2.Imagine a rod is passing straight through your skull, out of each of your ears.
3.Rotate the head, as if rotating around this rod, tucking the chin into the neck.
4.Rotate the skull using your hands (by your ears) for a physical cue if necessary.
5.Hold this position for 5 seconds.
6.Rest and repeat 10 times.
An additional challenge involves raising the head an inch off the floor once the chin is tucked in. Again hold this for 5 seconds, rest and repeat. Once mastered, this exercise can be performed in an upright position.
Where some muscle groups are weak, their opposite (antagonist) group are tight. In most cases, this is the chest muscles (especially Pectoralis Minor) and the posterior neck muscles such as Trapezius and Levator Scapulae.
Stretching the chest muscles
Stretching the chest muscles can be performed as described here:
1.Stand in a doorway, with the upper arm horizontal to the floor and the elbow bent to a right angle (like a stop signal!).
2.Place the front of the forearm against the doorframe.
3.Lean the body forwards and rotate the body away from the stretching arm, until a stretch is felt in the chest and front of the shoulder.
4.Hold for 20-30 seconds, rest and repeat.
To stretch the pec minor more specifically:
•Lie lengthways on a foam roller so the roller goes along the spine.
•Take one arm out to the side and allow it to relax down to the floor.
•Hold this position, whilst allowing the shoulder joints to drop down and towards the floor.
•A small weight such as a wrist or ankle weight or beanbag can be placed on the front of the shoulder to increase the stretch.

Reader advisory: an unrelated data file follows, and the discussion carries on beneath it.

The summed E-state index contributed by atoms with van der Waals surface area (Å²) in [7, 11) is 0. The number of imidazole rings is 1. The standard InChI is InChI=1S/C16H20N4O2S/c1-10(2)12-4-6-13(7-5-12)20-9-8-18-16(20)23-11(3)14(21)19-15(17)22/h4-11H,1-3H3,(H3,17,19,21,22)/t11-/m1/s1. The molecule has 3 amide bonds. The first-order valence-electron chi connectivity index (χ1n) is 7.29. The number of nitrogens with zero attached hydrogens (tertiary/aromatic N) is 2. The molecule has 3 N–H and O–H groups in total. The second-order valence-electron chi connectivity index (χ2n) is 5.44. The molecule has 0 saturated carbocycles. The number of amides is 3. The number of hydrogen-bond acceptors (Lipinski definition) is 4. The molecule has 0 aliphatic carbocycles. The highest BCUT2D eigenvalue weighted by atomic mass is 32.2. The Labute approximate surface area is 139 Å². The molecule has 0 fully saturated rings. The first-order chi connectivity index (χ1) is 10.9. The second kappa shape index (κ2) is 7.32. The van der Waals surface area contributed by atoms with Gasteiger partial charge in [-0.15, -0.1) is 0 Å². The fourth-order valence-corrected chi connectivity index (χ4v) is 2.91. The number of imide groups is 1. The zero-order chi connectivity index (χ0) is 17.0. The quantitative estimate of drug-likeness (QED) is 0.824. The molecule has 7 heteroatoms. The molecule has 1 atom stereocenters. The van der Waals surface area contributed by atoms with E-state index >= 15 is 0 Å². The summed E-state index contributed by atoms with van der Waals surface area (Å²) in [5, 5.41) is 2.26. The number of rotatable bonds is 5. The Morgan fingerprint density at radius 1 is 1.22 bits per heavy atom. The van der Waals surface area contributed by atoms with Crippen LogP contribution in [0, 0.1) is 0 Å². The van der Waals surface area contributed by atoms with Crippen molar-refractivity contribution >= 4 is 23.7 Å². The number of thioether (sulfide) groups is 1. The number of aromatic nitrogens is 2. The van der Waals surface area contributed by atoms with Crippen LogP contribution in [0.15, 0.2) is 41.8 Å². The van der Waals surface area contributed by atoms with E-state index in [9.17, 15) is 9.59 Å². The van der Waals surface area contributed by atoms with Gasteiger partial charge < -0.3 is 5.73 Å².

•Hold for 60 seconds and repeat on each arm.
To stretch the posterior neck muscles:
•Hold underneath your chair to anchor the shoulder down.
•Bring your chin down to the chest and then take the head over to the side, away from the anchored arm.
•You should feel a stretch between the neck and the shoulder joint.
•Hold for 20-30 seconds, rest and repeat 2-3 times on each side.
Postural Taping can be used in the early stages of treatment to provide proprioceptive feedback about the position of a patient’s shoulders and thoracic spine. Taping tends to be applied from the shoulder blades, over the top of the shoulder to the front. The tape is applied whilst the patient is in an ‘ideal’ postural position with the scapulae retracted and depressed. If the patient strays from this position, the tape pulls on the skin and acts as a reminder.
Soft Tissue Therapy
In part one of this article we commented that many people’s initial response to this form of neck pain is to go for a massage. This can be helpful on a temporary basis when used alone, but if not combined with postural re-education the benefits will be short-lived.